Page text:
HIV BASICS


PEOPLE LIVING WITH HIV/AIDS (PLWHA)

WHAT IS HIV/AIDS?

HIV stands for human immunodeficiency virus. HIV attacks and destroys the infection-fighting CD4 cells of the immune system. Loss of CD4 cells makes it difficult for the immune system to fight infections. AIDS stands for acquired immunodeficiency syndrome. AIDS is the most advanced stage of HIV infection.

HOW IS HIV TRANSMITTED?

HIV is transmitted (spread) from one person to another through specific body fluids—blood, semen, genital fluids and breast milk. Having unprotected sex or sharing drug needles with a person infected by HIV are the most common ways HIV is transmitted. You can’t get HIV by shaking hands, hugging or closed-mouth kissing with a person who has HIV. And HIV isn’t spread through objects such as toilet seats, doorknobs, dishes or drinking glasses used by a person with HIV.

Although it takes many years for symptoms of HIV to develop, a person infected with HIV can spread the disease at any stage of HIV infection. Detecting HIV during the earliest stages of infection and starting treatment well before symptoms of HIV develop can help people with HIV stay healthy. Treatment can also reduce the risk of HIV transmission.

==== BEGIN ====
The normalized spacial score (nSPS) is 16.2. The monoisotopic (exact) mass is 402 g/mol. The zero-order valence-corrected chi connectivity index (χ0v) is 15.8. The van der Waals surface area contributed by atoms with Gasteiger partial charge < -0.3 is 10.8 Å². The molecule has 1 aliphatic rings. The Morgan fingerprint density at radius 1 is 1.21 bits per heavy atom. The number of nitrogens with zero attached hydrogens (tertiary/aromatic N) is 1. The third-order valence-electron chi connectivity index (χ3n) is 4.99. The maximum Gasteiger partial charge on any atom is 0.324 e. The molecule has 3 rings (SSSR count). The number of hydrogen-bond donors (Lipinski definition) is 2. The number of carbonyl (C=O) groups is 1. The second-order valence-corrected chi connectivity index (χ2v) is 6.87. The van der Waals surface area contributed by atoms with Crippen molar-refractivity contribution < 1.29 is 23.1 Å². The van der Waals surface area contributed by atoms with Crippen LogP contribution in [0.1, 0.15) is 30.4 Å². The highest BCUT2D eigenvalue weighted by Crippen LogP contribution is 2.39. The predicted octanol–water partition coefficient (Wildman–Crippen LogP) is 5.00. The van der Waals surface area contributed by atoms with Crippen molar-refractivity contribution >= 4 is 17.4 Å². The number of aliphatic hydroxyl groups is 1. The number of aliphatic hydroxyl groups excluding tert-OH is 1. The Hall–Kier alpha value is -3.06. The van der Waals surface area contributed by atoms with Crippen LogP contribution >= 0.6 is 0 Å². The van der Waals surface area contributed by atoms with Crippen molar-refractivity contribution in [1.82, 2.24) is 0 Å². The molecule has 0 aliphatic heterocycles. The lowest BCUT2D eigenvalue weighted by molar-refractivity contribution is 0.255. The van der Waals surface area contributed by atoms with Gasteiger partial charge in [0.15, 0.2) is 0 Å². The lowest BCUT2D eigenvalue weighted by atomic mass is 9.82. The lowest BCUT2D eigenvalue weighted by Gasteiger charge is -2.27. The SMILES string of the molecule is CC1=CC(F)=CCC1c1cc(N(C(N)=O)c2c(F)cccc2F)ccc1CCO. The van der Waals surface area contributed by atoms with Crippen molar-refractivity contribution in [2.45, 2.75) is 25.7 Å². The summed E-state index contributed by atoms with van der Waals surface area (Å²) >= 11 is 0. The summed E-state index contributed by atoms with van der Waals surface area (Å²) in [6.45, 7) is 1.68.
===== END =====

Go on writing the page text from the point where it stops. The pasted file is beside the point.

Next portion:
WHAT IS TREATMENT FOR HIV?

Antiretroviral therapy (ART) is the recommended treatment for HIV infection. ART involves taking a combination (regimen) of three or more anti-HIV medications daily. ART prevents HIV from multiplying and destroying infection-fighting CD4 cells. This helps the body fight off life-threatening infections and cancer. Although anti-HIV medications can’t cure HIV, people with HIV are enjoying healthy lives and living longer thanks to ART.

CAN TREATMENT PREVENT HIV FROM ADVANCING TO AIDS?

Yes! Treatment with anti-HIV medications prevents HIV from multiplying and destroying the immune system. This helps the body fight off life-threatening infections and cancers and prevents HIV from advancing to AIDS.

Although it takes several years, without treatment HIV can advance to AIDS. To be diagnosed with AIDS, a person infected with HIV must either:
Have a CD4 count less than 200 cells/mm3. (The CD4 count of a healthy person ranges from 500 to 1,200 cells/mm3. People infected with HIV with CD4 counts less than 500 cells/mm3 should begin ART.)
OR
Have an AIDS-defining condition. (AIDS-defining conditions are serious and life-threatening illnesses. Having an AIDS-defining condition indicates that a person’s HIV infection has advanced to AIDS.)

WHAT ILLNESSES ARE CONSIDERED AIDS-DEFINING CONDITIONS?

The Centers for Disease Control and Prevention (CDC) considers several illnesses AIDS-defining conditions:

  • Pneumocystis jiroveci pneumonia
  • Tuberculosis
  • Toxoplasmosis